Modernization and “clean-up” efforts continued into the 1900s with horse-drawn carriages, followed by trolleys and finally buses and taxis in the 1950s. Along with transportation, religious efforts held revivals, seeking to eliminate drunkenness, communism, and other societal “evils.” The city of El Paso continues its beautification and exclusionary efforts through remodeling and placement of colonizing symbols and markers. One such marker still stands today, but is difficult to find and read because of its camouflaged nature. The marker references El Paso seceding from the Union (1871-2), Confederate troops in Juárez, and “pro-southern” sentiment in El Paso being “squelched” by Union troops who occupied the town. The camouflaged nature of the marker speaks volumes about the hidden nature of oppressive elements, and ways in which the dominant political bodies seek to remind “unwanted elements” of their “place” within the community. In fact, San Jacinto Park contains multiple subtle references to colonialism and domination, from busts of conquistadors to religious emblems, celebrating the Spanish legacy of the Mexican populace, but ignoring the Indigenous roots of their ancestry.

The justification for “clean-up” efforts within and around The Plaza center on unwanted homeless “intruders” encroaching upon and making wanted “citizens” feel uncomfortable. In February 2016 the park underwent a $5.3 million renovation. Approved in 2012, the funding for this renovation derived from “quality of life bonds” and came about because San Jacinto Plaza is part of a “special zone” that seeks to encourage investment and gentrification in this area of town. The displacement of poor citizens and allocations of funds for the sake of beautification and attracting an “acceptable” element of citizenry adds to the exclusionary history of this space. The shadows of the past pile on top of each other, adding to the buried histories and geographies yearning to be unveiled.

If you were to take a snapshot over time, from the displacement of Indigenous tribes, to Spanish occupation, and leading to the Anglo settlement and colonization of this particular piece of land, you get a layered and complex telling of a history rooted in expulsion, violence, uprising, and gentrification. The many faces of what is now called San Jacinto Plaza has seen many “owners” of this area, and offers insight into spaces that have multiple uses. The colonization of San Jacinto Plaza turned the land into a material possession that embraced symbols and meanings, either intentionally or unintentionally, welcoming certain racial and social groups, and excluding other groups.

Track 2: Pass of the North Mural

You will need to enter the building to view the mural. The mural is behind a security checkpoint as soon as you pass through the entrance. Before entering the building it may be prudent to turn off any recording devices.

Head South (straight after viewing the “Pass of the North Mural,” and leaving the courthouse) toward N Campbell St.

Cross the street (San Antonio Ave.) onto N Campbell St

Arrive at location: 200 S Campbell St (Parking Garage. Former site of 1916 El Paso Holocaust)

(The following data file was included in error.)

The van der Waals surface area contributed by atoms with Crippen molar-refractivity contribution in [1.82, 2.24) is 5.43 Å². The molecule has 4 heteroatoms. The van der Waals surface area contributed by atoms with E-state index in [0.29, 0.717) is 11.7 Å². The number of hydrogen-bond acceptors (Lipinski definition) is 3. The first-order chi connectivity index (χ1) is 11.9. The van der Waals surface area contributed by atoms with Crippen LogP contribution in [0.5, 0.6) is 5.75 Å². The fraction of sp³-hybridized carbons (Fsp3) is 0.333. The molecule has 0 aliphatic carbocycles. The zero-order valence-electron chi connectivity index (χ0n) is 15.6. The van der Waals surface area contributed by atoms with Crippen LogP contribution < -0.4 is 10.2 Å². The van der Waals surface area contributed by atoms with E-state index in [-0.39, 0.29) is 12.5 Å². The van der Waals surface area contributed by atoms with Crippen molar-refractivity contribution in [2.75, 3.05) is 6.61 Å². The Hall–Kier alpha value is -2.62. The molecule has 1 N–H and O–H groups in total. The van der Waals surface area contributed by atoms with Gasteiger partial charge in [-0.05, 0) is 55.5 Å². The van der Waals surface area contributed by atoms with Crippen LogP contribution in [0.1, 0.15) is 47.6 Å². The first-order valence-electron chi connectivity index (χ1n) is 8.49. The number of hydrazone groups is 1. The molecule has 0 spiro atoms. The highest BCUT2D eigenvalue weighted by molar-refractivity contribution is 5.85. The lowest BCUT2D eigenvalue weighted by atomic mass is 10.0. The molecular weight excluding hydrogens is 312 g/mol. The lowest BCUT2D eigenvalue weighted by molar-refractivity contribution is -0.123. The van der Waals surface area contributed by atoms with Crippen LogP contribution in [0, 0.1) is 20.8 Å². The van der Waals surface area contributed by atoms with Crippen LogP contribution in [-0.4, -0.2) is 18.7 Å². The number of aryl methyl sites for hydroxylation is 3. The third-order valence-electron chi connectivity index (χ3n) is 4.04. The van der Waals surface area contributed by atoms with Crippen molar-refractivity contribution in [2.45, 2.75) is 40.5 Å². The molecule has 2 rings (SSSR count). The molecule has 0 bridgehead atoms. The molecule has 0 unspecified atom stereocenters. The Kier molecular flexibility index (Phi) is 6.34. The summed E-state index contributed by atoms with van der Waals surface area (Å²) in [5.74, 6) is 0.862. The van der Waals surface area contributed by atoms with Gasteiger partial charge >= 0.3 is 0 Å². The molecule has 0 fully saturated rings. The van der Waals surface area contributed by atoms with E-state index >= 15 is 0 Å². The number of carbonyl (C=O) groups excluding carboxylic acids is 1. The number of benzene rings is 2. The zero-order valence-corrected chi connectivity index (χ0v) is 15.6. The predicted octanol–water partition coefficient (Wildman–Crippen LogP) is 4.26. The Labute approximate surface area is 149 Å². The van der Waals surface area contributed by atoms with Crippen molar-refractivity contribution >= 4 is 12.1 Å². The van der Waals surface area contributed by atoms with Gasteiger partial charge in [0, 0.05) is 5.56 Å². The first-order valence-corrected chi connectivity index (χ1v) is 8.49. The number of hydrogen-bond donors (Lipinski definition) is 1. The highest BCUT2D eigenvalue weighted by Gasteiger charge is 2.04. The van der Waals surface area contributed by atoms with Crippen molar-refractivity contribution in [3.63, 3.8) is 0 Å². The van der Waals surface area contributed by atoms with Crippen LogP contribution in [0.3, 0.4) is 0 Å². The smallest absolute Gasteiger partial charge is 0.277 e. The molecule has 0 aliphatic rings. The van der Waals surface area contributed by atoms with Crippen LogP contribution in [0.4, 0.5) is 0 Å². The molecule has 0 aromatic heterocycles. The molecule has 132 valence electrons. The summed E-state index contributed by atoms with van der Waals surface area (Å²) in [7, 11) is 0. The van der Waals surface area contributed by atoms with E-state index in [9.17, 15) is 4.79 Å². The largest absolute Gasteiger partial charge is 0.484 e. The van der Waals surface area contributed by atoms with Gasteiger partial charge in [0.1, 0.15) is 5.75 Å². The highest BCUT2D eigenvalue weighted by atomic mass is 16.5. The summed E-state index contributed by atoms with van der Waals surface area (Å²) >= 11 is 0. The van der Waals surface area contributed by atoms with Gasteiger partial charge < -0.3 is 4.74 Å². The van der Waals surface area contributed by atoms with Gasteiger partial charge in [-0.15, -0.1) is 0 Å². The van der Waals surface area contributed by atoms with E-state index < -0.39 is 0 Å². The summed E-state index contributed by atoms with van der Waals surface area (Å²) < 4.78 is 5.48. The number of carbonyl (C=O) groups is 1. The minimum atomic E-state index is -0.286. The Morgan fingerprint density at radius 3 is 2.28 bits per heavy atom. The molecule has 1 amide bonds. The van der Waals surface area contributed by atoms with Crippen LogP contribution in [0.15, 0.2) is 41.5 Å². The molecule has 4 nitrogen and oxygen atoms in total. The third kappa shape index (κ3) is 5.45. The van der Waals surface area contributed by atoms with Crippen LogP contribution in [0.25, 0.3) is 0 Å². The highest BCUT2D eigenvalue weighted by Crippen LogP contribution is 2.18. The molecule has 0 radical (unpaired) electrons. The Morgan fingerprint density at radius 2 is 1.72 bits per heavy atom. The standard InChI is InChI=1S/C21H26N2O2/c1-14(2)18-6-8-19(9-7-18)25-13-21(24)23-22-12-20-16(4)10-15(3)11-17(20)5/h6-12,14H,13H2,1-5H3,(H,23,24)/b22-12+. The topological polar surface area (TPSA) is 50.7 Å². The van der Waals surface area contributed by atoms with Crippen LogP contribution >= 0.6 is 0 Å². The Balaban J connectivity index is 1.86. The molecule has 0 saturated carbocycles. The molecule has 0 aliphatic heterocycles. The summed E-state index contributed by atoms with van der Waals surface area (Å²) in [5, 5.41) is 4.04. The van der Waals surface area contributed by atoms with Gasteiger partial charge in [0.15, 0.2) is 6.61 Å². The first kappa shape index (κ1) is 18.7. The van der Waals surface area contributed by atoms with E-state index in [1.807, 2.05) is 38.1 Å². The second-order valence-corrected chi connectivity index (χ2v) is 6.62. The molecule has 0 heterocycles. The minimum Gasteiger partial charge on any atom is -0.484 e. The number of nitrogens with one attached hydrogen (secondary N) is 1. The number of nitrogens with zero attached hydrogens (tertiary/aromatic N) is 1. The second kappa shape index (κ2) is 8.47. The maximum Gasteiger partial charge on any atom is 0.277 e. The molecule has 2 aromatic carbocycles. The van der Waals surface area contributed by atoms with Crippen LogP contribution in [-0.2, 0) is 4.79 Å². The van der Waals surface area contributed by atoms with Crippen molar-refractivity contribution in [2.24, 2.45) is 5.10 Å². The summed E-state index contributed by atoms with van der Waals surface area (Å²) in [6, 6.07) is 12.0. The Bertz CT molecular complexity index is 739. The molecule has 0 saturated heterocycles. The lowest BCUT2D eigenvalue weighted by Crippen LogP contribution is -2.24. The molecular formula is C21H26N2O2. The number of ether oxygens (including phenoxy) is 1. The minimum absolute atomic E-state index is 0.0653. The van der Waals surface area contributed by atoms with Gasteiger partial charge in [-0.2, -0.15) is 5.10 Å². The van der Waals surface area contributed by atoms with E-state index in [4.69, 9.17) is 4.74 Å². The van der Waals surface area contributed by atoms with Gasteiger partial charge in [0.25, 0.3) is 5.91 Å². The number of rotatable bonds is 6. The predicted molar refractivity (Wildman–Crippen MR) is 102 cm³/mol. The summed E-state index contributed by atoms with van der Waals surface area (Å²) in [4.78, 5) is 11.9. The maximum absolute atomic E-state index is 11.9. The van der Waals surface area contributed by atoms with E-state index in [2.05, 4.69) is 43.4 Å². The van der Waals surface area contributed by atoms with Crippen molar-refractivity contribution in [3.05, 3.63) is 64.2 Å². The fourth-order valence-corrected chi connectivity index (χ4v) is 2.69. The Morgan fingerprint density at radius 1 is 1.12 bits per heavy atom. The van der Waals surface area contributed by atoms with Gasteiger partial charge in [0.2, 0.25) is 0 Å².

Criminalization Zone

Pass of the North Mural and Parking Garage (Tracks 2 and 3)

The parking garage at 200 South Campbell Street is an unremarkable urban architecture. Sounds of sirens, busy feet walking, buses, and beeping pedestrian crossing lights overwhelm the senses. This structure is an unassuming building with several warning and no trespassing signs affixed to its exterior and is guarded by security guards and surveilled constantly with cameras. At the current location of the parking garage stood the El Paso jail and courthouse where a fire broke out in 1916 because of kerosine baths that guards and health officials imposed upon the people incarcerated inside the facility.

El Paso “Clean-Up”: March 1914-May 1915

In March 1914, General John J. Pershing attempted to establish order and protect the border in El Paso from the chaos that resulted from the Mexican Revolution. Previously, Pershing was in charge of imperialist efforts in Cuba, the Philippines, and Panama, “cleaning up” those nations, and Pershing offered this same expertise to the elites in El Paso. The main focus of the “clean up” were the areas in South El Paso referred to as Chihuahuita and El Segundo Barrio. Not only was Pershing brought in to contain the Mexican refugees from crossing the border, the El Paso elites expected Pershing to eradicate the “dirt” from South El Paso. Pershing’s enemy consisted of the jacals, thatched roof homes in South El Paso, and the South El Paso “pathogens,” perceived carriers of disease.

Tom Lea’s son, Tom Lea Jr., recalled in an interview how “They [Mexicans] had all those crib houses down on Ninth Street and all that stuff, and they [Pershing and Lea] had to police the area with all these young soldiers pretty thoroughly, so he had quite a connection with the post.” In fact, Lea Jr. commented on how his father and Pershing were “great friends,” two elites with the common goal of containing and eradicating “dirt.” Pershing and Mayor Lea not only used their influence and army to intimidate and “clean up” the city, but effectively used the media to directly link Mexicans living in South El Paso with “plague, pestilence, and widespread death and suffering.”